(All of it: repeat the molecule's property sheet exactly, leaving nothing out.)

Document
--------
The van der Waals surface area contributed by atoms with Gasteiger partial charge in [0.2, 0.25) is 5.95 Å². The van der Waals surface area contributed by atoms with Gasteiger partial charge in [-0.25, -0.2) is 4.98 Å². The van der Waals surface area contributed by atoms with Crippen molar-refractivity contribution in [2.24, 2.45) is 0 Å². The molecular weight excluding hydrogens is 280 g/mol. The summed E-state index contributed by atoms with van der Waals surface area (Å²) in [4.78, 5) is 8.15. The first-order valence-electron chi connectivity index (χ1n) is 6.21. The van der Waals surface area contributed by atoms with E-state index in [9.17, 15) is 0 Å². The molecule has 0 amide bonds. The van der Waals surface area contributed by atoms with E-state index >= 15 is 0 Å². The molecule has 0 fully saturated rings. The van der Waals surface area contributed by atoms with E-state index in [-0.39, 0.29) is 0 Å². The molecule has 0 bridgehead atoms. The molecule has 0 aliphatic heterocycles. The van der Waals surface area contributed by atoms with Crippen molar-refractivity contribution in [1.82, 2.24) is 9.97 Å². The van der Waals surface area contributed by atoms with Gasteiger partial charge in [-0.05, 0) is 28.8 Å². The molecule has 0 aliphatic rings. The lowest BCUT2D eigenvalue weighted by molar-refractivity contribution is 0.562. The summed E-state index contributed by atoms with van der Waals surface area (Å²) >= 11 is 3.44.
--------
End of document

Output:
The van der Waals surface area contributed by atoms with Gasteiger partial charge in [0.2, 0.25) is 5.95 Å². The van der Waals surface area contributed by atoms with Gasteiger partial charge in [-0.25, -0.2) is 4.98 Å². The van der Waals surface area contributed by atoms with Crippen molar-refractivity contribution in [2.24, 2.45) is 0 Å². The molecular weight excluding hydrogens is 280 g/mol. The summed E-state index contributed by atoms with van der Waals surface area (Å²) in [4.78, 5) is 8.15. The first-order valence-electron chi connectivity index (χ1n) is 6.21. The van der Waals surface area contributed by atoms with E-state index in [9.17, 15) is 0 Å². The molecule has 0 amide bonds. The van der Waals surface area contributed by atoms with E-state index >= 15 is 0 Å². The molecule has 0 fully saturated rings. The van der Waals surface area contributed by atoms with E-state index in [-0.39, 0.29) is 0 Å². The molecule has 0 bridgehead atoms. The molecule has 0 aliphatic heterocycles. The van der Waals surface area contributed by atoms with Crippen molar-refractivity contribution in [1.82, 2.24) is 9.97 Å². The van der Waals surface area contributed by atoms with Gasteiger partial charge in [-0.05, 0) is 28.8 Å². The molecule has 0 aliphatic rings. The lowest BCUT2D eigenvalue weighted by molar-refractivity contribution is 0.562. The summed E-state index contributed by atoms with van der Waals surface area (Å²) >= 11 is 3.44.